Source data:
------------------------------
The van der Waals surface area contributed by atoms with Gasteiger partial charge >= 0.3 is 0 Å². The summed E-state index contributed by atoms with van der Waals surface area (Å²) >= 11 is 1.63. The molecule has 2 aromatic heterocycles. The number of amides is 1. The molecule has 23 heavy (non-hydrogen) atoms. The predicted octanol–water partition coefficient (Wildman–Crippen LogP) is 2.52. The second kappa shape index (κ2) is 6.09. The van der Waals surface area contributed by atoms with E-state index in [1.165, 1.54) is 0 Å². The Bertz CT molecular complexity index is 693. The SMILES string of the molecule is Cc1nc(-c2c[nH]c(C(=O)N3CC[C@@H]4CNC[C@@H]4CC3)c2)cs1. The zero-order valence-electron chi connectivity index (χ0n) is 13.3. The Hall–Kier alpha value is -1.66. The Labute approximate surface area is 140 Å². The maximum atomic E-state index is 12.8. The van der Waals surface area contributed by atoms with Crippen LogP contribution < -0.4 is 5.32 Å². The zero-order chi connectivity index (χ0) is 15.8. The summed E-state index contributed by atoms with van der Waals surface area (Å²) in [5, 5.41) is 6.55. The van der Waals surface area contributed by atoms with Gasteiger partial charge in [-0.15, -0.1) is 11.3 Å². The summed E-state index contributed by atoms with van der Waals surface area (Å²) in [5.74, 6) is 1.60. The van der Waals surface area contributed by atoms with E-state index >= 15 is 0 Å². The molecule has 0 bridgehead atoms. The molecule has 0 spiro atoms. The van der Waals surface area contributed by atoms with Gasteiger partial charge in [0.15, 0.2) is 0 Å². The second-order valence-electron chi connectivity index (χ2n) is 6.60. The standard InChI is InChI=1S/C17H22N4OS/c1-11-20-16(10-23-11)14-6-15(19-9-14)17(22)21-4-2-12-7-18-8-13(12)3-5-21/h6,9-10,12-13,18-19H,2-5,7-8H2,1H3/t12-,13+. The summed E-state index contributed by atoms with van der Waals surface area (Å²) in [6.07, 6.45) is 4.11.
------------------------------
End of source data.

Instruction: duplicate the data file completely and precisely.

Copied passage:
The van der Waals surface area contributed by atoms with Gasteiger partial charge >= 0.3 is 0 Å². The summed E-state index contributed by atoms with van der Waals surface area (Å²) >= 11 is 1.63. The molecule has 2 aromatic heterocycles. The number of amides is 1. The molecule has 23 heavy (non-hydrogen) atoms. The predicted octanol–water partition coefficient (Wildman–Crippen LogP) is 2.52. The second kappa shape index (κ2) is 6.09. The van der Waals surface area contributed by atoms with E-state index in [1.165, 1.54) is 0 Å². The Bertz CT molecular complexity index is 693. The SMILES string of the molecule is Cc1nc(-c2c[nH]c(C(=O)N3CC[C@@H]4CNC[C@@H]4CC3)c2)cs1. The zero-order valence-electron chi connectivity index (χ0n) is 13.3. The Hall–Kier alpha value is -1.66. The Labute approximate surface area is 140 Å². The maximum atomic E-state index is 12.8. The van der Waals surface area contributed by atoms with Crippen LogP contribution < -0.4 is 5.32 Å². The zero-order chi connectivity index (χ0) is 15.8. The summed E-state index contributed by atoms with van der Waals surface area (Å²) in [5, 5.41) is 6.55. The van der Waals surface area contributed by atoms with Gasteiger partial charge in [-0.15, -0.1) is 11.3 Å². The summed E-state index contributed by atoms with van der Waals surface area (Å²) in [5.74, 6) is 1.60. The van der Waals surface area contributed by atoms with E-state index >= 15 is 0 Å². The molecule has 0 bridgehead atoms. The molecule has 0 spiro atoms. The van der Waals surface area contributed by atoms with Gasteiger partial charge in [0.15, 0.2) is 0 Å². The second-order valence-electron chi connectivity index (χ2n) is 6.60. The standard InChI is InChI=1S/C17H22N4OS/c1-11-20-16(10-23-11)14-6-15(19-9-14)17(22)21-4-2-12-7-18-8-13(12)3-5-21/h6,9-10,12-13,18-19H,2-5,7-8H2,1H3/t12-,13+. The summed E-state index contributed by atoms with van der Waals surface area (Å²) in [6.07, 6.45) is 4.11.